Without giving anything away, let's just say that different bottles have different characteristics and you're really only ready to make this work with one specific bottle at a time. Don't get me wrong - you can do this with virtually any bottle...but it's not impromptu.
Another consideration is the fact that in order to provide "motivation" for the physical movements for this to work, it's best and most natural to start this effect each time with the bottle full of water. The act of emptying the bottle acts as cover for much of the 'get ready.'
You can technically do the effect without water in the bottle at the start, but again, you lack that acting/theatrical term - "motivation." The end result is this really isn't good for repeat performances in a restaurant situation. If you want to do a "one off," you're fine. And the fact is, i think this works better in a standup situation.
When I say standup, it doesn't have to be a corporate banquet or even a kids' birthday...it could be a busking (sp?) event where the performer on the street performs a 'set' and passes the hat. In this setting, I can envision an eagle-eyed performer keeping an eye out for the type of bottle he/she is prepared for and ask to borrow it from a spectator - bam! Instant miracle.
The other, non-gimmicked version is impressive and relies on science - there's no sleight of hand or gimmicks, as advertised. However, there is a certain preparation...and that preparation only has a shelf life of a few minutes at most. Without revealing anything, let's just say for reasons I can't get into that you can't prepare this before your show and do it more than 5 minutes (tops) into your show unless you have an assistant do the preparation for you right before you're scheduled to do this. Again, in a 'street setting,' I could see an assistant innocently handing a prepared (though completely innocent looking) bottle to you seconds before you launch into this.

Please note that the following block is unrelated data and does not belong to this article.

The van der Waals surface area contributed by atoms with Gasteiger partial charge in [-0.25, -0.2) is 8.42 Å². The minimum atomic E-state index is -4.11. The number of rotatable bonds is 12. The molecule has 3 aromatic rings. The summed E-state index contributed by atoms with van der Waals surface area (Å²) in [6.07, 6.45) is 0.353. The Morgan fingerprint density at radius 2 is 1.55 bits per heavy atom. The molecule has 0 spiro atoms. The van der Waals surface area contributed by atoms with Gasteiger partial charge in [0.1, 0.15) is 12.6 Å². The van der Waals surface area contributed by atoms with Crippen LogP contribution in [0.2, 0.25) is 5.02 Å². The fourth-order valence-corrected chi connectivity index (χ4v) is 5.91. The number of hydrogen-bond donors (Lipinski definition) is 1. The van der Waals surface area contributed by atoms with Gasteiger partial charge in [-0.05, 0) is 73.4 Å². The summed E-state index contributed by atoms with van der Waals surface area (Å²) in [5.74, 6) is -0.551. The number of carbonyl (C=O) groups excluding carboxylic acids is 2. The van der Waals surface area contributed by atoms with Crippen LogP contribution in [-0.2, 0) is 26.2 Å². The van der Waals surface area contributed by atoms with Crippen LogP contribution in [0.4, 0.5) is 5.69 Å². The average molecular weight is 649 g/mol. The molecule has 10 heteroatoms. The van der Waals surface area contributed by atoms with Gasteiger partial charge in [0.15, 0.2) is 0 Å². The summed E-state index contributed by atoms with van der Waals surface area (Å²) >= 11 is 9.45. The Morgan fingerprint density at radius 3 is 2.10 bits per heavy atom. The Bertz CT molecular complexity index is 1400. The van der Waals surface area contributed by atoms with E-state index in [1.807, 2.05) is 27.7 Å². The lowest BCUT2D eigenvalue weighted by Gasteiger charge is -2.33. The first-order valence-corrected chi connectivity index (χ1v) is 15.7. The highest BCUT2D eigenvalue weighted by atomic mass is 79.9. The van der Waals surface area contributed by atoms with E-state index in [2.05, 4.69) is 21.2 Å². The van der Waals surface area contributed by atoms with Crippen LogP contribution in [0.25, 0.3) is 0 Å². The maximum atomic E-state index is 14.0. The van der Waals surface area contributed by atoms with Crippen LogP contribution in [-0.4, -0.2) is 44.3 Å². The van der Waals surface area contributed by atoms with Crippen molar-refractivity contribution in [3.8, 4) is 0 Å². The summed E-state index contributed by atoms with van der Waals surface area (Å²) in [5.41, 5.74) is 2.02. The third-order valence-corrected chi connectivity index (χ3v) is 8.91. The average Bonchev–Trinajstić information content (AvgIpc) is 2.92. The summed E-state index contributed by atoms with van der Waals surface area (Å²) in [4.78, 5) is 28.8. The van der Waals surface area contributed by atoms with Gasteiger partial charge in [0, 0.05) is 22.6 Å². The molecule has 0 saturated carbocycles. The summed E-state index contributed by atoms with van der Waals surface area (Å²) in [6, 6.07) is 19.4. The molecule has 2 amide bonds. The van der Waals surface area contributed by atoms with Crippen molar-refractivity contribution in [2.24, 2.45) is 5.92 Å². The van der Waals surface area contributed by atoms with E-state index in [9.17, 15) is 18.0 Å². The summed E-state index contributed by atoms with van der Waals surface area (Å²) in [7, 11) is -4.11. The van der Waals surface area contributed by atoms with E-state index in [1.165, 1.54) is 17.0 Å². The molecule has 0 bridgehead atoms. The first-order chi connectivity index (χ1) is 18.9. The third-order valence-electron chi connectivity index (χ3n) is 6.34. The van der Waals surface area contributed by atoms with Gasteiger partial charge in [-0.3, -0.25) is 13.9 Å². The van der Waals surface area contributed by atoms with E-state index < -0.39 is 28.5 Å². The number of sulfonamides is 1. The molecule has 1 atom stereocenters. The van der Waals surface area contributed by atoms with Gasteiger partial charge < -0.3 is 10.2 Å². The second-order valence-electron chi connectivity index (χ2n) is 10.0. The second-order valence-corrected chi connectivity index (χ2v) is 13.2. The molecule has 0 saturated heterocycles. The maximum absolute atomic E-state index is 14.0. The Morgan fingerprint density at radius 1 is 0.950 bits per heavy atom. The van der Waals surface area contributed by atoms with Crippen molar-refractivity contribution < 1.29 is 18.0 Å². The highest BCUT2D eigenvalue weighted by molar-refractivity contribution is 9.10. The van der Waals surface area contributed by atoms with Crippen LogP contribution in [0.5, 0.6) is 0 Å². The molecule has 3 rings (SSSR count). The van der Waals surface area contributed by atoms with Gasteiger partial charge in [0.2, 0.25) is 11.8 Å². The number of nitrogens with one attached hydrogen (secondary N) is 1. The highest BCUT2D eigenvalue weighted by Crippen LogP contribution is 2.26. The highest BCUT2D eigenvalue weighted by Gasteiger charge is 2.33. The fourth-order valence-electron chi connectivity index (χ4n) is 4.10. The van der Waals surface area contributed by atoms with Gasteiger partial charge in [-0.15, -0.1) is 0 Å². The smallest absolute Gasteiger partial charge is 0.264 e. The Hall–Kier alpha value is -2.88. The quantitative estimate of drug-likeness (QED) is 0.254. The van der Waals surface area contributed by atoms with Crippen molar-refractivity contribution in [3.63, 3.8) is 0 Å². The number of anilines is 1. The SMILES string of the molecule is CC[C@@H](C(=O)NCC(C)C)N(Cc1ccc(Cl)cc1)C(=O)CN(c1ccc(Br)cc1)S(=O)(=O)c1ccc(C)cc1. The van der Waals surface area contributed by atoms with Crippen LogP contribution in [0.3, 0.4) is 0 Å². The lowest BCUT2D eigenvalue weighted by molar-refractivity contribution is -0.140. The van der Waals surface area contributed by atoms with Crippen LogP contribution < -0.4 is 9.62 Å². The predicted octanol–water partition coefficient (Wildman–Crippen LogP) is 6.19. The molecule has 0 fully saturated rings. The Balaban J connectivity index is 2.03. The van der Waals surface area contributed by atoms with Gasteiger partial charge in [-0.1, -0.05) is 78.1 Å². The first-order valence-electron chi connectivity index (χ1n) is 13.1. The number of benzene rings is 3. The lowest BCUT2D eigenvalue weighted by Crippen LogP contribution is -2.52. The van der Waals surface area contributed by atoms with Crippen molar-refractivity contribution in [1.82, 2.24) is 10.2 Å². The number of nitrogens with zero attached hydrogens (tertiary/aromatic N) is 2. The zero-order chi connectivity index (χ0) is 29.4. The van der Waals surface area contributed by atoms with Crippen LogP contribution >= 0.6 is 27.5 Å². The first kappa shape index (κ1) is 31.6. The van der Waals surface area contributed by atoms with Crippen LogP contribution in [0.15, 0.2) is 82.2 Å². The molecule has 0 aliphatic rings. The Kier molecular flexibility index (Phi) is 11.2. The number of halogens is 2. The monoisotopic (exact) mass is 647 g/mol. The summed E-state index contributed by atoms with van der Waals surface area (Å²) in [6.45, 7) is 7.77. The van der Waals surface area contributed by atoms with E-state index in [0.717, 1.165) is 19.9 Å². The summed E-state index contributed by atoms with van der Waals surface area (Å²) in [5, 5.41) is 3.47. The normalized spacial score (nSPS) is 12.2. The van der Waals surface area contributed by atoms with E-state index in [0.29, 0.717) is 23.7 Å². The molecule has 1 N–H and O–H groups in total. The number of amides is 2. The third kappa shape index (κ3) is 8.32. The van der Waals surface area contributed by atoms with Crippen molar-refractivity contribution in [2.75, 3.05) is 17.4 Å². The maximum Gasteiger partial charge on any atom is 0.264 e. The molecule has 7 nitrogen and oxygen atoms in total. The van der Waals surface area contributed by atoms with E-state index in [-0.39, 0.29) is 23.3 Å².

MY OVERALL THOUGHTS: This has a lot going for it, as it's unique and well thought out in terms of physical actions. i can't stand the street type of performances with no context as magicians seem (according to various effects' demos) to just ambush spectators and 'show them something.'
However, the silver lining here is the buyer is forced to work a presentation out for themselves as this DVD gives no presentational framework or insight into scripting. That being said, physically this works as advertised.
I'll give this a split rating: For close-up repeat users such as restaurant guys, I give this a 1 out of 10. It's NOT suited for strolling - either version.
For a thing to freak out your friends, I give it an 6 out of 10...with the severe warning that at least in my experience with friends, people I'm friends with are more apt to poke and prod at me to find out "what I'm hiding." Politeness often goes out the door in informal situations, so while this will likely kill in an informal setting, be mindful of friends' busy hands! You're gimmicked up the wazoo when you perform the gimmicked version. With the ungimmicked version, again, you've got severe timing limitations.
For formal stand-up performers (street, banquet, etc) using this in a "one off" way, I think this has a lot of promise and despite the lack of presentational hook, I'll give it a 7 out of 10.
Again, I only give a split rating because of the fact that the way the demo was shot and the style of performing would seem to endear itself to guys who want to walk up to a group and do this over and over. It's great for a one-off, but it's not repeatable as taught. You'd need to do some serious work to eliminate the emptying of the water from the bottle as justification for the physical movements in this effect.
Until next week, send all questions and comments to email@example.com.